Is Medical-Only Weed Legal in Ohio?

September 2, 2021
Ohio Cannabis Legality
Ohio Cannabis Legality

Is Marijuana Legal in the State of Ohio?

While recreational cannabis use remains illegal under Ohio law, the state does operate a medical marijuana program for qualifying patients, which provides them with a medical card that is valid in Cleveland, Columbus, Cincinnati, or any state-licensed dispensary for that matter.  Also, The Buckeye State has decriminalized the possession of small amounts of weed.

History of Weed Laws

In June of 2016, Governor Kasich signed HB523, thus launching the state’s first medical marijuana program, known as the Medical Marijuana Control Program, for patients with certain qualifying conditions who have been approved for cannabis use by their physicians.  As a result of HB523, the Department of Commerce became responsible for regulating processors, cultivators, and laboratories, while the Board of Pharmacy became tasked with regulating the operations of dispensaries throughout the state, along with managing the state’s patient registry system.  The Medical Board was given the role of maintaining a list of qualifying conditions and certified healthcare professionals authorized to recommend marijuana to patients.

Where Can a Person Legally Purchase Weed in Ohio?

In Ohio, patients can only purchase cannabis if they have received a medical card from the state.  Recreational users cannot legally purchase marijuana anywhere in Ohio.

Medical patients are permitted to purchase up to a 45-day supply from a licensed dispensary in the state.  You can find a dispensary in your area, and while none of them offer delivery, some do provide curbside pickup.  Further, you can request a caregiver to purchase cannabis on your behalf.

Products that can legally be purchased from a dispensary are flower, topicals, transdermal patches, oils, edibles, and tinctures.

Where Can Cannabis Legally Be Used?

Ohio does not permit cannabis use in public, even by medical patients, and so it can only be done on private property.  It is illegal to smoke flower, so those who have flower must either vaporize it or use it to make edibles.  Also is illegal to make concentrates.

It is illegal to drive while under the influence of cannabis, regardless of medical status, which means that anyone who attempts to do so can face DUI charges.

Possession Laws

A medical patient can only possess a 45-day supply of cannabis at a time and cannot possess concentrates.  For recreational users, possession of less than 100 grams is now considered a minor misdemeanor, resulting in a $150 fine.  Possession of higher amounts remains illegal.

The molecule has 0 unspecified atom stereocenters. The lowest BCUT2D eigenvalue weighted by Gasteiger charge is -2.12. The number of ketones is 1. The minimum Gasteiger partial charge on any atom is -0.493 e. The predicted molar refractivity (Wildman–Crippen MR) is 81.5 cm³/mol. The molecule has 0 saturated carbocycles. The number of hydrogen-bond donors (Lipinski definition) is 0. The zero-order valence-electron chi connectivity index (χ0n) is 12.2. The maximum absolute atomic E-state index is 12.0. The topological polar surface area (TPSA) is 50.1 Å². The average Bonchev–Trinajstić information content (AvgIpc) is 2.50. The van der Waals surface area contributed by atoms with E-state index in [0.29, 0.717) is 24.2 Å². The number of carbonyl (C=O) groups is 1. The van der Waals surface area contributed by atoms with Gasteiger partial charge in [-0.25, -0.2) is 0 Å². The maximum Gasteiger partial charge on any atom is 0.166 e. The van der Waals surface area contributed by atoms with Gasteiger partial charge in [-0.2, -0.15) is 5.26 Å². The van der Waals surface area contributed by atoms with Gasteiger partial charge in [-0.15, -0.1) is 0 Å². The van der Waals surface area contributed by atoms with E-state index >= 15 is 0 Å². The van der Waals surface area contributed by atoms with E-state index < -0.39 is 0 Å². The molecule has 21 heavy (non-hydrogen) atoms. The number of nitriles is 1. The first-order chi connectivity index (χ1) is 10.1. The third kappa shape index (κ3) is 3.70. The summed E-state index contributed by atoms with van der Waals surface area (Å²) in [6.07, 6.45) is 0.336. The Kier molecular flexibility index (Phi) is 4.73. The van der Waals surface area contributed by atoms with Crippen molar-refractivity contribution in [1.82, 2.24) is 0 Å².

Can Residents Grow Their Own?

Home cultivation is not permitted in Ohio.  This means that anyone who is growing their own marijuana, whether or not they are a medical patient, can face criminal charges and potential drug trafficking laws.  The state does not allow home growing under any circumstances.

Medical Marijuana

The state’s medical marijuana program is managed by the Medical Marijuana Control Program, which oversees the application and approval process to provide qualified patients with a medical card that is valid at Ohio dispensaries authorized by the state.

Qualifying Conditions:

  • Alzheimer’s disease
  • Amyotrophic lateral sclerosis (ALS), or Lou Gehrig’s disease
  • Cachexia, or wasting syndrome
  • Cancer
  • Chronic traumatic encephalopathy
  • Crohn’s disease
  • Epilepsy or other seizure disorders
  • Fibromyalgia
  • Glaucoma
  • Hepatitis C
  • Inflammatory bowel disease
  • Multiple sclerosis
  • Pain that is either chronic and severe, or intractable
  • Parkinson’s disease
  • Post-traumatic stress disorder (PTSD)
  • Sickle cell disease
  • Spinal cord disease or injury
  • Tourette syndrome
  • Traumatic brain injury
  • Ulcerative colitis

Patients may petition the state to include another debilitating condition not on the list above.

Patient Qualifications:

A patient must be diagnosed with one of the above conditions by their physician to qualify, or they can attempt to petition the state to include their condition.  Note that only board-certified physicians approved by the state to recommend marijuana are valid.  You can find a list of qualified physicians on the MMCP website.

How to Register for Medical Marijuana in Ohio

A physician will create an online profile through the MMCP website on the patient’s behalf.  From there, the patient must complete the online patient profile, and pay a $50 application fee, or $25 if the patient is a veteran or indigent.  A state-issued ID is required to provide proof of residency.

Qualifying as a Caregiver

To apply for a caregiver position in Ohio, you must be at least 21 years of age.  A caregiver can only care for 2 patients at a time unless the patients live together.  Patients are allowed to request up to 2 caregivers. 

Registering as a Caregiver

Before applying through the state, a physician must submit a caregiver request on behalf of the patient through the MMCP website.  The caregiver will then receive an email that allows them to fill out an application form and pay a $50 application fee.

Reciprocity Laws

Will permit reciprocity, allowing out-of-state residents with authorized medical cards to purchase cannabis in Ohio dispensaries.  But, the state is currently working out reciprocity with individual states before this is enacted.


All batches of cannabis products sold or produced in OH must undergo a third-party testing process through a state-authorized laboratory.  This process tests the cannabinoid profile and potency of each product and looks for impurities and contaminants that may cause harm to the patient.